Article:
By Phyllis Wilson Moore
Southern Literary Review
July 24th, 2019
Watermelons, Nooses, and Straight Razors: Stories from the Jim Crow Museum (PM Press, 2018), by sociologist, author, and lecturer Dr. David Pilgrim, is a ground-breaking scholarly work. In it he highlights and explores the impact that racist artifacts and demeaning images have on the maligned race as well as on the rest of us.
These detailed 256 pages contain full-color images from the nation’s largest accessible public collection of racist objects. Most of them will be familiar to the reader and perhaps even collected by some.
Housed in a museum founded and curated by Pilgrim at Ferris State University, Big Rapids, Michigan, the collection serves as a teaching tool and resource for both students and scholars. Dr. Henry Louis Gates, Jr., visited it as he filmed his recent documentary on Reconstruction.
Each of the eight chapters concludes with Pilgrim’s clarifying explanation of why and how the selected artifacts relate to America’s racial history and how they were used to frighten, dehumanize, and demean black people.
Written in an almost conversational style, the book is both easy and difficult to read. The skillful writing makes it easy but is offset by the glaring horrors revealed chapter by chapter.
It was not surprising to find a reference to Ota Benga, an adult African pygmy brought to the United States at the turn of the century. This intelligent, non-English-speaking Congolese man was exhibited in a cage with orangutans in the New York Zoological Park’s Monkey House. Dubbed a monkey-boy, the sign above the cage referred to him as the “missing link” in the evolutionary chain. When Black Christians protested, the exhibit closed. Unable to return to his home in Africa, and with no peers here, Benga eventually committed suicide in Virginia.
Pilgrim notes the monkey-ape image is prevalent yet today as evidenced by poster likenesses of the Obamas and demeaning references to athletes, including tennis legend Serena Williams.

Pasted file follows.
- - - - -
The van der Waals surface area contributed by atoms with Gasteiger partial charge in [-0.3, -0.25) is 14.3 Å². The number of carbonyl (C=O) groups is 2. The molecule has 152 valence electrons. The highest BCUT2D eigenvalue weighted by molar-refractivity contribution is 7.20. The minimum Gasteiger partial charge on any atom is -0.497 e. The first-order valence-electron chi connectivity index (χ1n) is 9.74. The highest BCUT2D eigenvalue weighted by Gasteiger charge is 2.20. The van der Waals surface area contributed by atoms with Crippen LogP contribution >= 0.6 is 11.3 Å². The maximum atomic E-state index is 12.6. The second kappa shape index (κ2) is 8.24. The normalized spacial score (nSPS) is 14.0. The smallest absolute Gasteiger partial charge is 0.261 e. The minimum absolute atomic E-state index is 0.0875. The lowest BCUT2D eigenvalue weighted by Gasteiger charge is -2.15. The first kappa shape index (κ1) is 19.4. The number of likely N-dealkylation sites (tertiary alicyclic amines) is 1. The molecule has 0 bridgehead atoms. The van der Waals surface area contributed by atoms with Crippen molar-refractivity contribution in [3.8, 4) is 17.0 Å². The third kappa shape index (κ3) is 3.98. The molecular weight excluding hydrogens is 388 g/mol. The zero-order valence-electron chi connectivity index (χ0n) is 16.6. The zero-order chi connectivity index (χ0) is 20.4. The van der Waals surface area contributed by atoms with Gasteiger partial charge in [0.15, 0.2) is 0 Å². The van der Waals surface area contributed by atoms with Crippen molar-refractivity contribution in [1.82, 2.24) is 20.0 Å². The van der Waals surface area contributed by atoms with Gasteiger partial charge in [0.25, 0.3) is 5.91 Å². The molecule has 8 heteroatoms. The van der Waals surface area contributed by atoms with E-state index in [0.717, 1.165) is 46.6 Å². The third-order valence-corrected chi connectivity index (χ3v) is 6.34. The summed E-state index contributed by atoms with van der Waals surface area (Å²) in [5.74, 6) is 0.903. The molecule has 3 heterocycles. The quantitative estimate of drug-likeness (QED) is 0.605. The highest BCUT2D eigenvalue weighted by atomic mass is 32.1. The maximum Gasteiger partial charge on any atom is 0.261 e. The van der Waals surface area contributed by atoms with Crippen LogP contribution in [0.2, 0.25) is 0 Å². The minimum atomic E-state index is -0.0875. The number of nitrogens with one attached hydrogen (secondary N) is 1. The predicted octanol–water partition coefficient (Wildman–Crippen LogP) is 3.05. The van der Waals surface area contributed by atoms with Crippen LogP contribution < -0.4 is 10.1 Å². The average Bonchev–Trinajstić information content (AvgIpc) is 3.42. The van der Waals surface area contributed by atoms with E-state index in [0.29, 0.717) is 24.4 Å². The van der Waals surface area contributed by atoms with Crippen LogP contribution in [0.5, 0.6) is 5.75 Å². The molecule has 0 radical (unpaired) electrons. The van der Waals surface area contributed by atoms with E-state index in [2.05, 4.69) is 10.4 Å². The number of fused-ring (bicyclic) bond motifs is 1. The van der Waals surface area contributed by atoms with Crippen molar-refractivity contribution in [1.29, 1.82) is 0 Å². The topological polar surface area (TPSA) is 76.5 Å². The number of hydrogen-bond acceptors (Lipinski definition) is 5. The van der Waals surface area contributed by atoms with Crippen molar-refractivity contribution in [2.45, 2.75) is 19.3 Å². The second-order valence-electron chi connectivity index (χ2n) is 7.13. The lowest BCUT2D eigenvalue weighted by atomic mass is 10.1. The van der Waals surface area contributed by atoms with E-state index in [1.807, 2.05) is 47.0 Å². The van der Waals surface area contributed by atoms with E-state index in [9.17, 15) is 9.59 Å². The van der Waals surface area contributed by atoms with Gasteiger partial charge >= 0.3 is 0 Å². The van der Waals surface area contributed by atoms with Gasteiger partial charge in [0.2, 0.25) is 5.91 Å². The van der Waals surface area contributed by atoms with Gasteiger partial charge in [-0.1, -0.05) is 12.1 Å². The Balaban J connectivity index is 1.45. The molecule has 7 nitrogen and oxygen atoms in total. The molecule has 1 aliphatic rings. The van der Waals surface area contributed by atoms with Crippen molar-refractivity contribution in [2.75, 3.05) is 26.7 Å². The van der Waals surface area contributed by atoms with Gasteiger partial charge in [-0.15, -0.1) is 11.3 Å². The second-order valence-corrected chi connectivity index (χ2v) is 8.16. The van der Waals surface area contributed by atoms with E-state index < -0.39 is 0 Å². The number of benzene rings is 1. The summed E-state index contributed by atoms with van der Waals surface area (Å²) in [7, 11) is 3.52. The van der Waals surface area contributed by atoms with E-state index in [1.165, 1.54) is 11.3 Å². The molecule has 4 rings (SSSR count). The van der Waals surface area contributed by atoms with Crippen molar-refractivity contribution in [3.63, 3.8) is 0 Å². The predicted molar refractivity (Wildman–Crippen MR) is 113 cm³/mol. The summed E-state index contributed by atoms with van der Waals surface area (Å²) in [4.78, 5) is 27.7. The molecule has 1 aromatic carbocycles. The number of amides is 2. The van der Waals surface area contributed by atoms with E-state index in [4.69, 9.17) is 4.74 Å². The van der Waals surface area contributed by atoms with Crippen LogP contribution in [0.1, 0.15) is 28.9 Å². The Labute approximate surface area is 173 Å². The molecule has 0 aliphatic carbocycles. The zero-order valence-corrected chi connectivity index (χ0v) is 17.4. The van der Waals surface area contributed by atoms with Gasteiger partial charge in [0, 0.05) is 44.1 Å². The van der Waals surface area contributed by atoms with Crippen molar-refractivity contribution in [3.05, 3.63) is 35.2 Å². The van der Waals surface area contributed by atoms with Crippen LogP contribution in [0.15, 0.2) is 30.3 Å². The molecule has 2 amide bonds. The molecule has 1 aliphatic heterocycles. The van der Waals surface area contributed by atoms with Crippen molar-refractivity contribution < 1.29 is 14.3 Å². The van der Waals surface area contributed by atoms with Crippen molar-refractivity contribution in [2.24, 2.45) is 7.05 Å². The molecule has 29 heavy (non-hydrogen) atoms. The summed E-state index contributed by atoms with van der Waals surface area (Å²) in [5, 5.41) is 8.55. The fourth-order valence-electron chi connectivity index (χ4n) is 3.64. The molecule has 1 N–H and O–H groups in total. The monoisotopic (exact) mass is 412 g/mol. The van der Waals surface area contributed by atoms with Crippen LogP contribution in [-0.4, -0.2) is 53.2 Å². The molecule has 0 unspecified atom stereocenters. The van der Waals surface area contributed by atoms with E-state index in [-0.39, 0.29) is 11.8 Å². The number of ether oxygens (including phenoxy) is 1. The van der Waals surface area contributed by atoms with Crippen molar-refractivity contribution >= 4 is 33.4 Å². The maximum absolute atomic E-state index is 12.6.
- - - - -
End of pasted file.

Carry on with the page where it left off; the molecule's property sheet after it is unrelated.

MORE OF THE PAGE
Pilgrim examines selected films, including Goodbye Uncle Tom, a so-called documentary filmed by Italian producers in Haiti (1971). Their stated intent was to depict enslavement in the United States accurately. Most of what it depicts, in my opinion, is exploited Haitians. It borders on pornography.
As Pilgrim points out, when caricatures and stereotypes exist, persecution is often not far behind. Witness the landed gentry’s depiction of the Irish peasants as drunken bogtrotters in ragged clothes; the West Virginia farmer, who loses his land to coal and gas corporations, depicted as an ignorant hillbilly with his coon dog, musket, and moonshine; the German Jewish citizens depicted as depraved money lenders by the Nazi; the Native Americans depicted as savages by founders of our nation. Each group was labeled, ridiculed and degraded. Their very cultures were threatened.
Reading this work, I flashed-back to the days of televised Civil Rights Era riots. Lawlessness and violence were captured in living color: raging dogs; police wielding batons; water hoses; blocked school doors. Murders happened—off camera. It was a major turning point for our nation, a trial by fire.
Born and raised during the Jim Crow and Civil Right Eras, I have lived smack-dab on, or right below, the Mason Dixon Line my entire life. My long-term home, West Virginia, was a segregated state when I moved here. I saw integration up close and personal. This text serves to help each of us examine our own past, as well as the country’s. It plainly illuminates dark corners and raises awareness of the importance of sensitivity, listening, empathy, and truth-telling.